“The problem with needing the head of department’s consent to take your research data with you is that it may inhibit research processes,” says Håkan Lindkvist. “If you are told no, it restricts your mobility. Furthermore, many research projects are conducted in collaboration among many people at several different higher education institutions. How would it work then?”.

Karin Thorasdotter does not believe that in the process toward open research data, the university, science or the individual researcher have anything at all to gain from the university claiming ownership of research data.
“It is so unnecessary to bring the right of ownership into this context,” she says. “It leads the process toward open research data onto a path that no one benefits from. We are worried that the choice of words may have negative consequences for the implementation of open science.”

She thinks that Umeå University is making a rod for its own back. Håkan Lindkvist agrees.

“The university uses the phrase ‘own research data’, which upsets many researchers. It will continue to upset many of our members if the university approves the policy. During the central negotiation, we made it clear that this will create problems.”

Not responding to the criticism
Universitetsläraren has contacted Umeå University to ask about SULF’s criticisms, but the university has avoided answering our questions and has instead provided a statement.

Per Ragnarsson, Deputy University Director and Budget Manager at Umeå University, writes in an email:
“Umeå University believes that everyone should have open access to research publications and research data that is wholly or partly financed by public funding to the extent permitted by legislation, ethics and commercial interests. Research data that forms the basis for scientific publications must be easily accessible for peer review, journals and publishers and be made available in accordance with the Swedish Research Council’s recommendations. Source data and materials that document the research process are the university’s documents and must, as a general rule, be archived according to the university’s document management plan for research when a research project has been completed.”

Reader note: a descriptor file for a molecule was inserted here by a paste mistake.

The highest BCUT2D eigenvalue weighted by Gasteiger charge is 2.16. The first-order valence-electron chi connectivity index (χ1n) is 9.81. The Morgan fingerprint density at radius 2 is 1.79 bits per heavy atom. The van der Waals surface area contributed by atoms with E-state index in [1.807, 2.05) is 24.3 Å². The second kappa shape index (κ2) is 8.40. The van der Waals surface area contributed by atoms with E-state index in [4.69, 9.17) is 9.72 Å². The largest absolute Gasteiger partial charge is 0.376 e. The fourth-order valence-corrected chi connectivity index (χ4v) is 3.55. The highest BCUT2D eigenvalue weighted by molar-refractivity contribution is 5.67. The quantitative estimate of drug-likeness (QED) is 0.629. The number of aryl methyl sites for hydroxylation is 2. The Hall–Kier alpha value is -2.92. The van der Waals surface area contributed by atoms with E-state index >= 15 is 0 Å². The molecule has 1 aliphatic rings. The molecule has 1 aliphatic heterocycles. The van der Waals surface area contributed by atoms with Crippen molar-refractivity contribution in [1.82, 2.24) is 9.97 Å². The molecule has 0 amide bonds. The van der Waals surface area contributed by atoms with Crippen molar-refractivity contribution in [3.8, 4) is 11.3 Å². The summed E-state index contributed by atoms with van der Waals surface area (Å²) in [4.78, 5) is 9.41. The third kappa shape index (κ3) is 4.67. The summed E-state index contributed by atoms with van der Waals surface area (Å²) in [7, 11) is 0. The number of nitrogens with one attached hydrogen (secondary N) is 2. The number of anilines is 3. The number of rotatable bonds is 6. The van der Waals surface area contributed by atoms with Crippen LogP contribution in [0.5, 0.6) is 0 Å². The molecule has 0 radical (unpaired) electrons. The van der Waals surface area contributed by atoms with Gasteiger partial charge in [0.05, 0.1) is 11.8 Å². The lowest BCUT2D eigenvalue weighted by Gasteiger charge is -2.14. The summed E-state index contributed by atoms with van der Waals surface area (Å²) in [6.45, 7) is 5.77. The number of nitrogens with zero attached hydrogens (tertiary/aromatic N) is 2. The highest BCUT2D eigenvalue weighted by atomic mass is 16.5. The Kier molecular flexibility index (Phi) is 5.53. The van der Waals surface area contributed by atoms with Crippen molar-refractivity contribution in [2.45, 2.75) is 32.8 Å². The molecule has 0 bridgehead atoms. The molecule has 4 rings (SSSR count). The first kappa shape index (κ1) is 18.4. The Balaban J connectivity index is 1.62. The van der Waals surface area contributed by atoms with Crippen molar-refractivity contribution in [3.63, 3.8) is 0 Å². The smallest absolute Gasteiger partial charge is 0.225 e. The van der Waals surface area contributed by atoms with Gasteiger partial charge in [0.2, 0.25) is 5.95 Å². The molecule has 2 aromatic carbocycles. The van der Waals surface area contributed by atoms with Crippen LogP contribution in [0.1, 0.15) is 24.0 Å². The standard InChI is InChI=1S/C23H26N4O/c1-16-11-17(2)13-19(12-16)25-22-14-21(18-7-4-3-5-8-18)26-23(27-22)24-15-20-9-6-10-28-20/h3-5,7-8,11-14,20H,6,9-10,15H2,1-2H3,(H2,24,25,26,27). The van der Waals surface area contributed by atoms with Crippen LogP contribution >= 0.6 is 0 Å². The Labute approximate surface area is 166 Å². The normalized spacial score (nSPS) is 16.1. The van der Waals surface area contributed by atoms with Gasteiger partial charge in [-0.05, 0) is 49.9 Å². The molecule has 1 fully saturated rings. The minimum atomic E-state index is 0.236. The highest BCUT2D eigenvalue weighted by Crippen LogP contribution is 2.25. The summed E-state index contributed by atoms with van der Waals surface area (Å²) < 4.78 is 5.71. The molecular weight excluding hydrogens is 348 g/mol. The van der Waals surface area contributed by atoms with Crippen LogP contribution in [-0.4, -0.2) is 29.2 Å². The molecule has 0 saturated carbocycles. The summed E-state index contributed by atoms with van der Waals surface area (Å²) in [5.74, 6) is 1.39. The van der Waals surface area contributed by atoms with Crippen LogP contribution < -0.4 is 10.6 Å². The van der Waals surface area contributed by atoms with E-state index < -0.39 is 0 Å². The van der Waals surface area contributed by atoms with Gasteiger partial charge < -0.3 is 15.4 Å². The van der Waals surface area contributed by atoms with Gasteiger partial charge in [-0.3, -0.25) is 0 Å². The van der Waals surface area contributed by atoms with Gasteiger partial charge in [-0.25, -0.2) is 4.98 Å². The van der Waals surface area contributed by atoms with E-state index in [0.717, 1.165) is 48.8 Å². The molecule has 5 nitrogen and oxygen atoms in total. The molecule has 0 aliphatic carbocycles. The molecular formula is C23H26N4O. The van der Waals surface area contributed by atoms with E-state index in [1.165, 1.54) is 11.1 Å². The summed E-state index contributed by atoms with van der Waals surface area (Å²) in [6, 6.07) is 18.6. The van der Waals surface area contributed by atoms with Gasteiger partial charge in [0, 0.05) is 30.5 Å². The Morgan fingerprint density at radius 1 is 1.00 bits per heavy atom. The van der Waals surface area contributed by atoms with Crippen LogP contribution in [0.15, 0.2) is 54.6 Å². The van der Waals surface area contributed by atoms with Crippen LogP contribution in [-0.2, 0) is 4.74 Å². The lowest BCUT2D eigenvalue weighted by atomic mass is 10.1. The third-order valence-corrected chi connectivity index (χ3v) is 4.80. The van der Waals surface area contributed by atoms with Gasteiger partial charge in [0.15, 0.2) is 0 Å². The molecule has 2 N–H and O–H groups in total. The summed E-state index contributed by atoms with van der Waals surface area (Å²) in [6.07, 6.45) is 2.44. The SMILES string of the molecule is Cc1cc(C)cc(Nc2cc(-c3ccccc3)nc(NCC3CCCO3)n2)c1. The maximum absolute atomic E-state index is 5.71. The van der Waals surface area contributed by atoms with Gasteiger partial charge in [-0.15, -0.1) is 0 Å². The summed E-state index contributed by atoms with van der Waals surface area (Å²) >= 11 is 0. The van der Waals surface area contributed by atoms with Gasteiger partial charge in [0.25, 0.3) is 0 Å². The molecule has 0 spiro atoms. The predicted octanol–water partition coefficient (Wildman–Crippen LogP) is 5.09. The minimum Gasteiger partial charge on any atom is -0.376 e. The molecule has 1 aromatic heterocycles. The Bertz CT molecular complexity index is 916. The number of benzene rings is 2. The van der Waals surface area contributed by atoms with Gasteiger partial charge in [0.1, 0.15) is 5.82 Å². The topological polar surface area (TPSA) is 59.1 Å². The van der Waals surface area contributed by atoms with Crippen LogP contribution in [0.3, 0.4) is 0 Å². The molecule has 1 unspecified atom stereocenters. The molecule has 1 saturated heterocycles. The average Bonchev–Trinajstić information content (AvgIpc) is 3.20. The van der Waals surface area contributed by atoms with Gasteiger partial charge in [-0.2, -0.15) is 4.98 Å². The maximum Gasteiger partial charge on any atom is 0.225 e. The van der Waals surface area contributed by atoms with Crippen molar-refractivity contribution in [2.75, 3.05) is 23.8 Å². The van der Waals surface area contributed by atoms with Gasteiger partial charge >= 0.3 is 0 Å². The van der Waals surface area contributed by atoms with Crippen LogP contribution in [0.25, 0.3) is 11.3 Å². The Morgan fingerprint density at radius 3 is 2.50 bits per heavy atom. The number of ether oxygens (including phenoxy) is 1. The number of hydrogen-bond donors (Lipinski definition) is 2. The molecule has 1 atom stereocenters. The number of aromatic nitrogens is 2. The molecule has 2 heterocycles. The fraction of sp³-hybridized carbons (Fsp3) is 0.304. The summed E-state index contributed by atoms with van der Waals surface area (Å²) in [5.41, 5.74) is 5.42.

Per-Olof Eliasson


For several years, there has been a global movement to make science publicly available. Part of that movement is to not lock scientific articles behind the journals’ pay walls, known as open access. This includes the much-discussed Plan S, which means negotiating at national level with scientific publishers about how to move toward open access.

A further step is to also make research data openly available, known as open science. This is about open access to the data that researchers collect and compile as part of their research. The idea is that such data will be accessible and be available for use by other researchers.

For this to work at all in practice, common methods are needed for handling researchers’ data. That is why the FAIR principles have been formulated. The FAIR principles state that research data must be findable, accessible, interoperable and reusable.

Universitetsläraren conforms strictly to journalistic principles and follows the media industry’s rules on publication and professional ethics. The magazine is free and independent of its owner, SULF – the Swedish Association of University Teachers and Researchers.